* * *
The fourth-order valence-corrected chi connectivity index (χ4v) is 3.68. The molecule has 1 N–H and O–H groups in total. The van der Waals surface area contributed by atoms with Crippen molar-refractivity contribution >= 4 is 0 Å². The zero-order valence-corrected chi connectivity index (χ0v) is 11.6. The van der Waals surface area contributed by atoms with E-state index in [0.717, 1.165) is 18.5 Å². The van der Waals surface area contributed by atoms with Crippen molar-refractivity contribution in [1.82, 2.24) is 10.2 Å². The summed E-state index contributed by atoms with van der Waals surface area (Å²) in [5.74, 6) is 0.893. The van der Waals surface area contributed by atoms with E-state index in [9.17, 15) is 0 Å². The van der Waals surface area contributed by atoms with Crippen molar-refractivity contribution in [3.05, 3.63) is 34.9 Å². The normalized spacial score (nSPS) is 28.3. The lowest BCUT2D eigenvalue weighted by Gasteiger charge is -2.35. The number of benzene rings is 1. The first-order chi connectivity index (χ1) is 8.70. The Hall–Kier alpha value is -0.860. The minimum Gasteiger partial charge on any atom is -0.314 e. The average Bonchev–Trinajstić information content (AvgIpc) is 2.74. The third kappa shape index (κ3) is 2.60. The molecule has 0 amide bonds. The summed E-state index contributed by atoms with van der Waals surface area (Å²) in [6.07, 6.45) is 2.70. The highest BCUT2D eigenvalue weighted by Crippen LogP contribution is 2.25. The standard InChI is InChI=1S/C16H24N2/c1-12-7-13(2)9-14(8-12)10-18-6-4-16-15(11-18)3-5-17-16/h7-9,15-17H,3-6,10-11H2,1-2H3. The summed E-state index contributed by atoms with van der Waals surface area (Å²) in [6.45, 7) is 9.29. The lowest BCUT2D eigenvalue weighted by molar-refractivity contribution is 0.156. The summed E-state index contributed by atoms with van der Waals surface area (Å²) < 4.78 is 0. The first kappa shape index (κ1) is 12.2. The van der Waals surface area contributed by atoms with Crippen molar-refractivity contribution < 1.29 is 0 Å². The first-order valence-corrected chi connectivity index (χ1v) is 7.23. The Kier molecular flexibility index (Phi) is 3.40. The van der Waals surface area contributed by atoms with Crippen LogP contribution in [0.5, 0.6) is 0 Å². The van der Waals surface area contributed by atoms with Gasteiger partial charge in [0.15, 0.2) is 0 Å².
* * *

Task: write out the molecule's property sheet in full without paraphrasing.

The fourth-order valence-corrected chi connectivity index (χ4v) is 3.68. The molecule has 1 N–H and O–H groups in total. The van der Waals surface area contributed by atoms with Crippen molar-refractivity contribution >= 4 is 0 Å². The zero-order valence-corrected chi connectivity index (χ0v) is 11.6. The van der Waals surface area contributed by atoms with E-state index in [0.717, 1.165) is 18.5 Å². The van der Waals surface area contributed by atoms with Crippen molar-refractivity contribution in [1.82, 2.24) is 10.2 Å². The summed E-state index contributed by atoms with van der Waals surface area (Å²) in [5.74, 6) is 0.893. The van der Waals surface area contributed by atoms with E-state index in [9.17, 15) is 0 Å². The van der Waals surface area contributed by atoms with Crippen molar-refractivity contribution in [3.05, 3.63) is 34.9 Å². The normalized spacial score (nSPS) is 28.3. The lowest BCUT2D eigenvalue weighted by Gasteiger charge is -2.35. The number of benzene rings is 1. The first-order chi connectivity index (χ1) is 8.70. The Hall–Kier alpha value is -0.860. The minimum Gasteiger partial charge on any atom is -0.314 e. The average Bonchev–Trinajstić information content (AvgIpc) is 2.74. The third kappa shape index (κ3) is 2.60. The molecule has 0 amide bonds. The summed E-state index contributed by atoms with van der Waals surface area (Å²) in [6.07, 6.45) is 2.70. The highest BCUT2D eigenvalue weighted by Crippen LogP contribution is 2.25. The standard InChI is InChI=1S/C16H24N2/c1-12-7-13(2)9-14(8-12)10-18-6-4-16-15(11-18)3-5-17-16/h7-9,15-17H,3-6,10-11H2,1-2H3. The summed E-state index contributed by atoms with van der Waals surface area (Å²) in [6.45, 7) is 9.29. The lowest BCUT2D eigenvalue weighted by molar-refractivity contribution is 0.156. The summed E-state index contributed by atoms with van der Waals surface area (Å²) < 4.78 is 0. The first kappa shape index (κ1) is 12.2. The van der Waals surface area contributed by atoms with Crippen molar-refractivity contribution < 1.29 is 0 Å². The first-order valence-corrected chi connectivity index (χ1v) is 7.23. The Kier molecular flexibility index (Phi) is 3.40. The van der Waals surface area contributed by atoms with Crippen LogP contribution in [0.5, 0.6) is 0 Å². The van der Waals surface area contributed by atoms with Gasteiger partial charge in [0.15, 0.2) is 0 Å².